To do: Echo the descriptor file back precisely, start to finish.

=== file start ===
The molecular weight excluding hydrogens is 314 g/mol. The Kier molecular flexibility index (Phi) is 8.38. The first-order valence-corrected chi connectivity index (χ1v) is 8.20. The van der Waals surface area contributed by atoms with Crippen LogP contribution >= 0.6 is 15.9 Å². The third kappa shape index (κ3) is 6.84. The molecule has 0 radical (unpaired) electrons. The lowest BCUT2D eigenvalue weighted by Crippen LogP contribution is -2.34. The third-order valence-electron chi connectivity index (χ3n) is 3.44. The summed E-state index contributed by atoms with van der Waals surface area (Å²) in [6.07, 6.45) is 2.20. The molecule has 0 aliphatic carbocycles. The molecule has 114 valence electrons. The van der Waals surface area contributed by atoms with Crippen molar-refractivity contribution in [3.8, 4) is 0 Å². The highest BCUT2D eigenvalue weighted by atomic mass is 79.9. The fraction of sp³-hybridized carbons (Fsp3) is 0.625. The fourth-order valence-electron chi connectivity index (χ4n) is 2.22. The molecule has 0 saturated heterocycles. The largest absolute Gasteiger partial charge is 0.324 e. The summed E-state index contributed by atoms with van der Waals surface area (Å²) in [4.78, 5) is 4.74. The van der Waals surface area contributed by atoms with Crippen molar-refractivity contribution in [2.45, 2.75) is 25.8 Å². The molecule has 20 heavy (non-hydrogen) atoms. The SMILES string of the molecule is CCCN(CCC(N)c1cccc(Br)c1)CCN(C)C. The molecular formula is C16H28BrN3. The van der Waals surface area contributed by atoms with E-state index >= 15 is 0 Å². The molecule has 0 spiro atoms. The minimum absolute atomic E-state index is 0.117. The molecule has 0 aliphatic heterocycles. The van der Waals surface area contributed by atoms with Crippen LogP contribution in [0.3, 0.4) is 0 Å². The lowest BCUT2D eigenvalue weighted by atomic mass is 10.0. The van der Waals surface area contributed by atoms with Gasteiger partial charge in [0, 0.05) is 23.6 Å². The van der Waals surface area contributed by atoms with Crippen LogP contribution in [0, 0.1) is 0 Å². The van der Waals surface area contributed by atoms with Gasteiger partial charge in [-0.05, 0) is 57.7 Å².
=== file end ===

The molecular weight excluding hydrogens is 314 g/mol. The Kier molecular flexibility index (Phi) is 8.38. The first-order valence-corrected chi connectivity index (χ1v) is 8.20. The van der Waals surface area contributed by atoms with Crippen LogP contribution >= 0.6 is 15.9 Å². The third kappa shape index (κ3) is 6.84. The molecule has 0 radical (unpaired) electrons. The lowest BCUT2D eigenvalue weighted by Crippen LogP contribution is -2.34. The third-order valence-electron chi connectivity index (χ3n) is 3.44. The summed E-state index contributed by atoms with van der Waals surface area (Å²) in [6.07, 6.45) is 2.20. The molecule has 0 aliphatic carbocycles. The molecule has 114 valence electrons. The van der Waals surface area contributed by atoms with Crippen molar-refractivity contribution in [3.8, 4) is 0 Å². The highest BCUT2D eigenvalue weighted by atomic mass is 79.9. The fraction of sp³-hybridized carbons (Fsp3) is 0.625. The fourth-order valence-electron chi connectivity index (χ4n) is 2.22. The molecule has 0 saturated heterocycles. The largest absolute Gasteiger partial charge is 0.324 e. The summed E-state index contributed by atoms with van der Waals surface area (Å²) in [4.78, 5) is 4.74. The van der Waals surface area contributed by atoms with Crippen molar-refractivity contribution in [2.45, 2.75) is 25.8 Å². The molecule has 20 heavy (non-hydrogen) atoms. The SMILES string of the molecule is CCCN(CCC(N)c1cccc(Br)c1)CCN(C)C. The molecular formula is C16H28BrN3. The van der Waals surface area contributed by atoms with E-state index >= 15 is 0 Å². The molecule has 0 spiro atoms. The minimum absolute atomic E-state index is 0.117. The molecule has 0 aliphatic heterocycles. The van der Waals surface area contributed by atoms with Crippen LogP contribution in [0.3, 0.4) is 0 Å². The lowest BCUT2D eigenvalue weighted by atomic mass is 10.0. The van der Waals surface area contributed by atoms with Gasteiger partial charge in [0, 0.05) is 23.6 Å². The van der Waals surface area contributed by atoms with Crippen LogP contribution in [0, 0.1) is 0 Å². The van der Waals surface area contributed by atoms with Gasteiger partial charge in [-0.05, 0) is 57.7 Å².